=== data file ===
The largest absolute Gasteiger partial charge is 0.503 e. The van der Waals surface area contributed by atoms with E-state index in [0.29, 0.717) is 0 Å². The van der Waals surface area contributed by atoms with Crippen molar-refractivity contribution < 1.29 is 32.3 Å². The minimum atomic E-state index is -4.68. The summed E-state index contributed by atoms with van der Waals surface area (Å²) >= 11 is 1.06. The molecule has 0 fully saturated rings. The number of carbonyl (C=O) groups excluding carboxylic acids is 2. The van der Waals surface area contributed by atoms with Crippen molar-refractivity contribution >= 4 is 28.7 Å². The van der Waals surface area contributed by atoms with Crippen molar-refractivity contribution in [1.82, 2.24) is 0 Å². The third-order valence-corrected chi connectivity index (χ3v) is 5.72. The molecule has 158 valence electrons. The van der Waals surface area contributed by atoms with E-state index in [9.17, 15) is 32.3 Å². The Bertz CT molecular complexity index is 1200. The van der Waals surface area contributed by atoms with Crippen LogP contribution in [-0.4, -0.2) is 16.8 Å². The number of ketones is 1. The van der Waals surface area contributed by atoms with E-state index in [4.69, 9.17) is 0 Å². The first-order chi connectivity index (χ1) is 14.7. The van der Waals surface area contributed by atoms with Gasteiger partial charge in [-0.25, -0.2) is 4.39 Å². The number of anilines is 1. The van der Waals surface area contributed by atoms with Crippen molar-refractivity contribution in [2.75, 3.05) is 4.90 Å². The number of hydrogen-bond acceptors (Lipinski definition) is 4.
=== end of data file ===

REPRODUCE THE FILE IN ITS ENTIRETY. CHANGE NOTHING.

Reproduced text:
The largest absolute Gasteiger partial charge is 0.503 e. The van der Waals surface area contributed by atoms with E-state index in [0.29, 0.717) is 0 Å². The van der Waals surface area contributed by atoms with Crippen molar-refractivity contribution < 1.29 is 32.3 Å². The minimum atomic E-state index is -4.68. The summed E-state index contributed by atoms with van der Waals surface area (Å²) >= 11 is 1.06. The molecule has 0 fully saturated rings. The number of carbonyl (C=O) groups excluding carboxylic acids is 2. The van der Waals surface area contributed by atoms with Crippen molar-refractivity contribution >= 4 is 28.7 Å². The van der Waals surface area contributed by atoms with Crippen molar-refractivity contribution in [1.82, 2.24) is 0 Å². The third-order valence-corrected chi connectivity index (χ3v) is 5.72. The molecule has 158 valence electrons. The van der Waals surface area contributed by atoms with E-state index in [9.17, 15) is 32.3 Å². The Bertz CT molecular complexity index is 1200. The van der Waals surface area contributed by atoms with Crippen LogP contribution in [-0.4, -0.2) is 16.8 Å². The number of ketones is 1. The van der Waals surface area contributed by atoms with E-state index in [4.69, 9.17) is 0 Å². The first-order chi connectivity index (χ1) is 14.7. The van der Waals surface area contributed by atoms with Gasteiger partial charge in [-0.25, -0.2) is 4.39 Å². The number of anilines is 1. The van der Waals surface area contributed by atoms with Crippen molar-refractivity contribution in [2.75, 3.05) is 4.90 Å². The number of hydrogen-bond acceptors (Lipinski definition) is 4.